Sabrina Stanley, 2021 Hardrock 100 Champion, Interview

A video interview (with transcript) with Sabrina Stanley after her win at the 2021 Hardrock 100.

By on July 18, 2021 | Comments

Sabrina Stanley is the 2021 Hardrock 100 women’s champion. With her eyes on not only the win but the women’s course record (27:18:24, set by Diana Finkel in 2009), Stanley ran strong and gutsy throughout. In the following interview, Sabrina talks about her second Hardrock win in as many runs, narrowly missing the course record, and what’s next for her.

Read our Hardrock 100 results article for more on how the race played out.

Sabrina Stanley, 2021 Hardrock 100 Champion, Interview Transcript

iRunFar: Bryon Powell of iRunFar here with Sabrina Stanley after her win at the 2021 Hardrock 100. How are you, Sabrina?

Sabrina Stanley: I’m good. Really good.

iRunFar: How are you feeling this morning?

Stanley: I feel great. I mean, a little sore, a little swollen, but all in all I’m super stoked.

iRunFar: Yeah, you should be. You ran one hell of a race this weekend.

Stanley: Thank you. Yeah.

iRunFar: It was, over three hours faster than you ran in 2018.

Stanley: Yes. I don’t even know, I know vaguely my 2018 time but I don’t know the exact split or the exact time, but I know it was faster. A lot faster.

iRunFar: How did it feel like to run three hours faster? Was it because of better fitness, course knowledge, just growing as an ultrarunner?

Stanley: Yeah, I think just experience. I mean doing Grand Raid Réunion, doing Nolan’s [14] back to back, just living here, getting course knowledge, and learning how to push my body and also maintain my body. Like nutrition, salt, hydration, and being on top of that consistently I think was a huge help, too.

iRunFar: Yeah. You had talked about before the race that you wanted to be pretty consistent…

Stanley: Yeah.

iRunFar: And be conservative. But you went out maybe a little harder than…

Stanley: I went out really hot. Yeah.

iRunFar: And it was not your plan.

Stanley: No, it was not my plan.

iRunFar: What made you go out hot?

Stanley: I think my split coming into Cunningham, I was supposed to get there at like, 2:25. If my watch is right, I think when I looked at it, it said I got in at 1:55. Does that sound right?

iRunFar: That’s quite a bit of difference.

Stanley: I was, yeah, a half hour ahead of schedule 10 miles in, or nine miles in. I was feeling really good. And I felt like I was pushing hard enough, but also that I wasn’t digging into a well I couldn’t get out of. I knew I was going to have to pay the price in recovery time later, but not to the extent that I’m going to crash and burn and it would cost me. I felt like this was the time to like send a message, I’m here for business, and, like, so yeah, I came into Cunningham really hot.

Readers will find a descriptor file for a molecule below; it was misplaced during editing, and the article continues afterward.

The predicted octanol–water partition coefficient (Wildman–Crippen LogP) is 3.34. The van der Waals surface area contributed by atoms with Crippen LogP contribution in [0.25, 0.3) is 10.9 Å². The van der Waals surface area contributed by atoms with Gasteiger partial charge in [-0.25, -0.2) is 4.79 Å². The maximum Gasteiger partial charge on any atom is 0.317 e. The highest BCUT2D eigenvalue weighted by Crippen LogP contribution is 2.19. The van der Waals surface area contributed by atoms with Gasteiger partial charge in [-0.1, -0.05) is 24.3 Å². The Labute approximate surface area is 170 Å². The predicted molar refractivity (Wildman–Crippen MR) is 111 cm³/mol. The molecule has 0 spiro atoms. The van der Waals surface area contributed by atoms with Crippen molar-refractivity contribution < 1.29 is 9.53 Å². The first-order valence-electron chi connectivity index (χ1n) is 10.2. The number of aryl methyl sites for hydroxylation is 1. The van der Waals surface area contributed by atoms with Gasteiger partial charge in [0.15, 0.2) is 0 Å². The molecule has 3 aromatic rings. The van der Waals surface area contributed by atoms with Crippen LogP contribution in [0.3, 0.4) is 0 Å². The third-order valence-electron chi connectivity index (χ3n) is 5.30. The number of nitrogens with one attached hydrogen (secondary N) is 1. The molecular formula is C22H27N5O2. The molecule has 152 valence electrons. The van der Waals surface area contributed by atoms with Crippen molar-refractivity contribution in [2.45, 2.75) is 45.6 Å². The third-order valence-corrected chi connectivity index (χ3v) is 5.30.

iRunFar: Yeah. Did you, what sparked that? Was like, did you see, Courtney [Dauwalter] or Darcy [Piceu] ahead of you or something early on or?

Stanley: Yeah, I mean, I was still running my pace. I’d say the first, I don’t know, four or five miles, most of the way up Dives and they were right in front of me and that wasn’t planned. It’s not like I was like trying to hunt them down or anything. They were just right there and it was us three women in a row, and they were chatting and I was just like watching their gaits, and watching how much energy they were exerting, and watching, just like studying them and studying how they were going up the climb. And using that to judge how the rest of the race was going to go and how, yeah, anyway. And so from studying them I felt confident in passing them. I passed Darcy about halfway up the climb, and then Courtney, I was just going to kind of like, sit on her heels, but she took a wrong turn just like slightly and so I had to call her back, and then I just jumped in front of her there. And so then once I was in front of her, alright, let’s just let it rip.

iRunFar: Must have absolutely crushed the two and a half miles down to Cunningham, to put, yeah…

Stanley: I like that trail. It’s a really, I would say, technical downhill. It’s pretty steep, but I’ve ran it a lot and if you’re not familiar with that trail and you haven’t ran it, you can waste a lot of time there.

iRunFar: And if you are good at it, you can run pretty darn fast. It’s a technical trail that you can actually get speed on.

Stanley: Yes. Yeah, and so I was just having fun. I wasn’t going max effort. I was just having fun cruising down Cunningham. Yeah.

iRunFar: When, when did you sort of, then settle into what you maybe your planned pace was or effort was?

Stanley: That was unintentional. [laughs]

iRunFar: How’d you get there?